Evaluating the Nominees

For the films of 2013
ksrymy
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Re: Evaluating the Nominees

Postby ksrymy » Sun Mar 09, 2014 4:23 pm

mlrg wrote:Philomena - Not seen yet

And you're better off staying this way.
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Re: Evaluating the Nominees

Postby mlrg » Sun Mar 09, 2014 3:27 pm

Nebraska 9/10
Her 6/10
The Wolf of Wall Street 8/10
Gravity 7/10
12 Years a Slave 5/10
American Hustle 6/10
Captain Phillips 6/10
Dallas Buyers Club 7/10
Philomena - Not seen yet

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Re: Evaluating the Nominees

Postby Cinemanolis » Sat Mar 08, 2014 12:22 pm

PICTURE
1. Nebraska
2. Her
3. The Wolf of Wall Street
4. Gravity
5. 12 Years a Slave
6. Philomena
7. American Hustle
8. Captain Phillips
9. Dallas Buyers Club

ACTOR
1. Leonardo Di Caprio
2. Bruce Dern
3. Matthew McConaughey
4. Chiwetel Ejiofor
5. Christian Bale

ACTRESS
1. Cate Blanchett
2. Judi Dench
3. Meryl Streep
4. Amy Adams
5. Sandra Bullock

SUPPPORTING ACTOR
1. Michael Fassbender
2. Jared Leto
3. Barkhad Abdi
4. Jonah Hill
5. Bradley Cooper

SUPPORTING ACTRESS
1. June Squibb
2. Sally Hawkins
3. Jennifer Lawrence
4. Lupita Nyong'o
5. Julia Roberts

DIRECTOR
1. Alexander Payne
2. Martin Scorsese
3. Alfonso Cuaron
4. Steve McQueen
5. David Russell

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Re: Evaluating the Nominees

Postby anonymous1980 » Sat Mar 08, 2014 8:49 am

I don't know whether my standards are too low or if I'm some idiot but I actually liked all the nominees.

01. 12 Years a Slave = A
02. Gravity = A
03. The Wolf of Wall Street = A
---------------------------------------------
04. Her = A-
05. Philomena = A-
06. American Hustle = A-
-----------------------------------------------
07. Nebraska = B+
08. Captain Philips = B+
09. Dallas Buyers Club = B+

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Re: Evaluating the Nominees

Postby Sonic Youth » Sun Mar 02, 2014 6:26 pm

I'm just doing the Best Picture list. It's the most time-efficient way I can get my thoughts across about each film. Nos. 3-5 is virtually a 3-way tie, and I haven't seen Dallas Buyers Club.

Once again, you're a great bunch of guys to watch the Oscars with. Even if the show is dull, even if your favorites don't win, I hope everyone has fun tonight.

1. 12 Years a Slave
I've said my piece. A second viewing helped me appreciate - or at least notice - other's criticisms, and I still wish the first 30 minutes weren't so overstated (and that Brad Pitt had cast someone else in the Brad Pitt role). But boy, does it sneak up on you and gut you at the end. In the meantime, I focused on smaller touches, such as the perpetual audio mix of the locusts and the subtle way Ejiofor changes his accent during the course of the film. I will be very sad when it loses tonight.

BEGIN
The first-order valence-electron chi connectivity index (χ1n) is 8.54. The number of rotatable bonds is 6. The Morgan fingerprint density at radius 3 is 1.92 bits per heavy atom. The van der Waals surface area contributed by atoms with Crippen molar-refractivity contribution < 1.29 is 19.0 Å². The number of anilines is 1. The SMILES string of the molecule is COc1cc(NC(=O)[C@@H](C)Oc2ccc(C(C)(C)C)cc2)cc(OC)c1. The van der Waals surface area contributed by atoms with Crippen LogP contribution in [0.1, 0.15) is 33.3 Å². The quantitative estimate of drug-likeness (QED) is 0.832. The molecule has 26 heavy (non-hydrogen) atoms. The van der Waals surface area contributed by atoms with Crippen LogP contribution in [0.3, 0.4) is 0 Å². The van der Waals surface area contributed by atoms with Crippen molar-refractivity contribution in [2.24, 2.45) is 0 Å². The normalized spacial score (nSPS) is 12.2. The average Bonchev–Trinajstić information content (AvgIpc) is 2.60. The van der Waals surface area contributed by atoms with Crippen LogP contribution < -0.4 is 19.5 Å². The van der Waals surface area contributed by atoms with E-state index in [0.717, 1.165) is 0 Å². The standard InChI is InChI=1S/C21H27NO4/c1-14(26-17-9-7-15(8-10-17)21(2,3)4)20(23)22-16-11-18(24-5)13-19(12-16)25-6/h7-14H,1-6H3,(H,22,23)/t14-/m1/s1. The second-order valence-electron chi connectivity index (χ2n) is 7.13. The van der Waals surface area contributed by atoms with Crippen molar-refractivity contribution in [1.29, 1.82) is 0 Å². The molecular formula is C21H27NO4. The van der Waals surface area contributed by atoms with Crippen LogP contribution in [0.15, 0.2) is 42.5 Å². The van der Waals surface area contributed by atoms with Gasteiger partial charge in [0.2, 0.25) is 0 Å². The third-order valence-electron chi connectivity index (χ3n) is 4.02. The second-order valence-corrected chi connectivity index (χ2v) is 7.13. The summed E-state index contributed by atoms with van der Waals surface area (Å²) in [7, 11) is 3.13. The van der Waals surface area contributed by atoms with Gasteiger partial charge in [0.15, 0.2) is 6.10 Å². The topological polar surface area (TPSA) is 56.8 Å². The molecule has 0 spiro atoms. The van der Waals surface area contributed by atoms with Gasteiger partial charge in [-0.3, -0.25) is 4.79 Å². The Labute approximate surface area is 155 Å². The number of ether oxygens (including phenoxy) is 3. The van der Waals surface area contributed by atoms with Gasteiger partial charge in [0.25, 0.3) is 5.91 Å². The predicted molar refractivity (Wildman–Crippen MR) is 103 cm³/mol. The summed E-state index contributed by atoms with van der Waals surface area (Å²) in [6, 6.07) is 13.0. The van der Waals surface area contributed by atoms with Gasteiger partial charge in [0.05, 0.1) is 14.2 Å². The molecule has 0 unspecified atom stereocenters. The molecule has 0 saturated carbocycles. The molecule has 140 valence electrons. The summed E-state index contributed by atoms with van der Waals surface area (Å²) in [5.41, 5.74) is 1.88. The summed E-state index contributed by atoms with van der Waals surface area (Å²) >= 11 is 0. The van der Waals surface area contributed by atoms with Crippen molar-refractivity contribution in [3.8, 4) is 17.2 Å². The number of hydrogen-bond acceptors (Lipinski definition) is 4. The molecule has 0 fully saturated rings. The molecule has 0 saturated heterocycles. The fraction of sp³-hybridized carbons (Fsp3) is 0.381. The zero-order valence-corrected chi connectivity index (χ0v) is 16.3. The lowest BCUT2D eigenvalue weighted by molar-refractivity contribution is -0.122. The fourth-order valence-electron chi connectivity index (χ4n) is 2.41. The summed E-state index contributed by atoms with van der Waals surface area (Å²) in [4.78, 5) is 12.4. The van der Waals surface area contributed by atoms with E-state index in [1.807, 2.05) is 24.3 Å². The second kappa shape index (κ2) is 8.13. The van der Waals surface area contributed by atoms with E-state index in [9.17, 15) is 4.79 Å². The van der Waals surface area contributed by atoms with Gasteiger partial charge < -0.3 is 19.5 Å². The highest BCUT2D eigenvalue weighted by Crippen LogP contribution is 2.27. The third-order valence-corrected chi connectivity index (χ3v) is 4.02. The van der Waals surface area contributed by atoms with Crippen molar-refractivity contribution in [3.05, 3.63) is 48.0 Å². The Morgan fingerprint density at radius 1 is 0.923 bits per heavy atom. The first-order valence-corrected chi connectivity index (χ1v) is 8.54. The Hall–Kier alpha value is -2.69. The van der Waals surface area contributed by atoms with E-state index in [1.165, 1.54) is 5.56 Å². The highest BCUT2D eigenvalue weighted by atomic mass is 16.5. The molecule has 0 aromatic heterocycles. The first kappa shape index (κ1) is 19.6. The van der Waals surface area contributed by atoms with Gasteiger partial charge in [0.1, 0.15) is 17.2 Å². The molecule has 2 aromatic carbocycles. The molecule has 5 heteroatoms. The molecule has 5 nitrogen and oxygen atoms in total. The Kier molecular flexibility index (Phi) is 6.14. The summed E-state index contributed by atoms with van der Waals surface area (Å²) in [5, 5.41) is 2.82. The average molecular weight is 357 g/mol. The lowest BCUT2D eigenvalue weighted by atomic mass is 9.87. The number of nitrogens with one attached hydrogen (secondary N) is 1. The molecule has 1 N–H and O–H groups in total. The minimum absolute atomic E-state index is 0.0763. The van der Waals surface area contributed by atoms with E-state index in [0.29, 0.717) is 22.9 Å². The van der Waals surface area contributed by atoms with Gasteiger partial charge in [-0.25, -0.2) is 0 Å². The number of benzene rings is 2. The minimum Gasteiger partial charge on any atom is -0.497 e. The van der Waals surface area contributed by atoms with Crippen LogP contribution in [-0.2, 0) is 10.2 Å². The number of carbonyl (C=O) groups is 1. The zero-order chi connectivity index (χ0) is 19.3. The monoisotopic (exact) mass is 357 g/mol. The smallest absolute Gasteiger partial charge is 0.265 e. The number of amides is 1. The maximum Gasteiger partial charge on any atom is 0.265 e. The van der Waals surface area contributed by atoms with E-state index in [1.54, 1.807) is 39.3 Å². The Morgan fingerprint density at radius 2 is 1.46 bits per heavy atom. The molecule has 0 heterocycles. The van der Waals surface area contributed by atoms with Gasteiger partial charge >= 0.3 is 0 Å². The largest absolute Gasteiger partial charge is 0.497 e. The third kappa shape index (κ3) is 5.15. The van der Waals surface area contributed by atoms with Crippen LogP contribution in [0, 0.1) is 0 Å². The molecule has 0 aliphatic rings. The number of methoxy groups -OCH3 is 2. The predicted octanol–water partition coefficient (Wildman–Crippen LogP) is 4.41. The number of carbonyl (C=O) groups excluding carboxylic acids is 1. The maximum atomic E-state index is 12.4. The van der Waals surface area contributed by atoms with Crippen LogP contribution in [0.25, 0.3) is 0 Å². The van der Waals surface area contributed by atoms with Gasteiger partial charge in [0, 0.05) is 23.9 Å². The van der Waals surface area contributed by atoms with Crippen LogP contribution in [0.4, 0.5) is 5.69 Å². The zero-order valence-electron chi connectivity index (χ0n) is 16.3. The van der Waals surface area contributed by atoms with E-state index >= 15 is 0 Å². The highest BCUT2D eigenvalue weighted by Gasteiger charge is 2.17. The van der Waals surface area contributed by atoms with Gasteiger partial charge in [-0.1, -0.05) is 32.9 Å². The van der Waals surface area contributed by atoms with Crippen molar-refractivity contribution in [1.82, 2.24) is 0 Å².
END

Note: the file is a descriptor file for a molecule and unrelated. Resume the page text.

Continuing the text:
2. The Wolf of Wall Street
Like watching the greatest virtuoso guitarist breathlessly solo for three hours. I'm talking about Scorsese, but Leonardo as well, all flash and astonishing virtuosity. And no, the movie doesn't glorify or excuse their behavior.... except in the odd scene or two where it does just that, unfortunately.

3. Captain Phillips
The first half was terrifically involving. Greengrass' documentary-on-speed method had never been put to such effective use. But I was exhausted rather than exhilarated by the end. That final stand-off really does goes on and on...

4. American Hustle
It pays its dividends in the last half hour, but coming from a writer-director whose movies are like the release of an extremely taut spring, it starts out surprisingly flaccid and unwieldy. Droll and lots of fun, but it rarely peaks. Lawrence may be doing a Bette Midler imitation and Cooper a Steve Buscemi imitation, but they're aces, and so is the entire supporting cast. The leads are a big hole. Christian Bale's performance grows tiresome, and Amy Adams - though a great photographic subject - doesn't give a performance.

5. Nebraska
Mister Tee says Nebraska is a great film; Eric says it's dreadful. I see their points. The central relationship is lovely, deeply felt and genuine. But initially it seemed like a view of the Midwest that condescended to preconceived notions of upper-class urbanites, and the B/W photography inspired by a guy who learned about Middle America through Dorothea Lange. Later, I learned that Alexander Payne was himself from Nebraska - born and bred. Very interesting, and retrospectively it gives the film some additional shadings. I'm willing to be wrong on this one.

6. Gravity
Almost a cinematic marvel. Beautiful and sometimes terrifying, but the rampant Hollywoodisms and obnoxious score keep it earthbound. And sometimes it comes off a little too self-aware of what a marvel it is.

7. Philomena